According to the complaint, Cohen testified at a bankruptcy hearing that “Pinnacle entered into an agreement with Cohen and Jet U to hire Jet U students. Jet U also informed students and prospective students that Pinnacle was underwriting part of the cost of training with Jet U.
     “Defendant Pinnacle, through its website, directed interested prospective pilots to Jet U’s ‘program designed for Pinnacle Airlines within the Jet University First Officer Program’ and stated that ‘there is no faster, more efficient or cost effective way to launch your professional career.’ The Pinnacle website then provided a direct link to the Jet U website, which in turn contained a photograph of a jet resembling a typical Pinnacle Northwest Airlink jet with a gray fuselage and red tail fin.”
     Two pages later, in the 29-page complaint, the former students say: “Upon information or belief no Jet U student ever received the two hundred and fifty (250) hours of logged flight time upon failing to obtain the guaranteed first officer position.
     “Jet U required full tuition payment in advance and students paid approximately $1,500 in cash as a deposit to attend Jet U.
     “Jet U’s recruiting brochure also advertised that Jet U offered full financing options, including the cost of living, through ‘Jet University’s exclusive financing programs.’
     “Jet U did not have any financing programs was not recognized by the United States Department of Education nor the Florida Department of Education as an accredited postsecondary institution and had no legitimate financing options in place for its prospective students, despite Jet U’s assertions that it did in fact have ‘exclusive financing programs.’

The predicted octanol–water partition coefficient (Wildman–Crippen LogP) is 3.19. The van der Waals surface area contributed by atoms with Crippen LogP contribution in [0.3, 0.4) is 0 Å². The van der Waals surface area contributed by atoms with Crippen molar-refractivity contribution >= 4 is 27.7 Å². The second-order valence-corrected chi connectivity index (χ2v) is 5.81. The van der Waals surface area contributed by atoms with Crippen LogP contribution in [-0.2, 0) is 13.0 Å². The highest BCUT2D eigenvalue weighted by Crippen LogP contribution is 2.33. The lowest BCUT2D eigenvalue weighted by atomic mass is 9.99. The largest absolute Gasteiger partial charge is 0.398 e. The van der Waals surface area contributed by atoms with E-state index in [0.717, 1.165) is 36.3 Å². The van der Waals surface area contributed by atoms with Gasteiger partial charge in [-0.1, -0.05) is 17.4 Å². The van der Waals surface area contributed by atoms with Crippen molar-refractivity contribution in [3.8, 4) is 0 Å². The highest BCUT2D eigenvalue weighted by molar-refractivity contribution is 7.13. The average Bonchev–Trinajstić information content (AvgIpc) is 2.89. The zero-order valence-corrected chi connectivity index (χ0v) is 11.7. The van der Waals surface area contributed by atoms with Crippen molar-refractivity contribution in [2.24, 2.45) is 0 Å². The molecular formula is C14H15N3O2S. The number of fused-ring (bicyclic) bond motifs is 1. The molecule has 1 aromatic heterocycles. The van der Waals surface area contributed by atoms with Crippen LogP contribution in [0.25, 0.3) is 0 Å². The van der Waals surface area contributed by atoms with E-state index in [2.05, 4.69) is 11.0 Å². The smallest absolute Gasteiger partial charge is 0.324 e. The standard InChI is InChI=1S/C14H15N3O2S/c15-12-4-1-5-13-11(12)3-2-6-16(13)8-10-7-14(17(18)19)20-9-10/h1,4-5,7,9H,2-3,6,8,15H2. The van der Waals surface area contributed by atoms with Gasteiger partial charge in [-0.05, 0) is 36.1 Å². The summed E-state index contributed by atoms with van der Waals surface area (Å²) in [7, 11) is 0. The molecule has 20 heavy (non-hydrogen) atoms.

“Simcenter was at all times material hereto an accredited training school recognized by the Department of Education (DOE) and met the requirements of The Education Resources Institute (TERI’) for the purposes of collecting tuition moneys arising from loans made to students attending Simcenter. As a result of this accreditation, banks approved loan applications submitted by prospective Jet U students with the application being approved for Simcenter funds to be sent to Simcenter.
     “Cohen, Ottosen, and the owner of Simcenter, Henry George, devised a scheme whereby prospective Jet U students obtained educational financing by using Simcenter’s application forms and DOE financial aid code.
     “Cohen and Ottosen also occasionally utilized the DOE financial aid code of various other schools in exchange for commissions in order to work the student loan scheme through banks including Wachovia Bank (‘Wachovia’) and Sallie Mae Bank (‘Sallie Mae’).
     “Pursuant to the Jet U student loan scheme, and with the direction, knowledge, and consent of Cohen and Ottosen, all of the student loan applications submitted to banks, primarily Wachovia, by or on behalf of the Jet U students, referred the DOE financial aid code of various other schools, primarily Simcenter, as the school of attendance.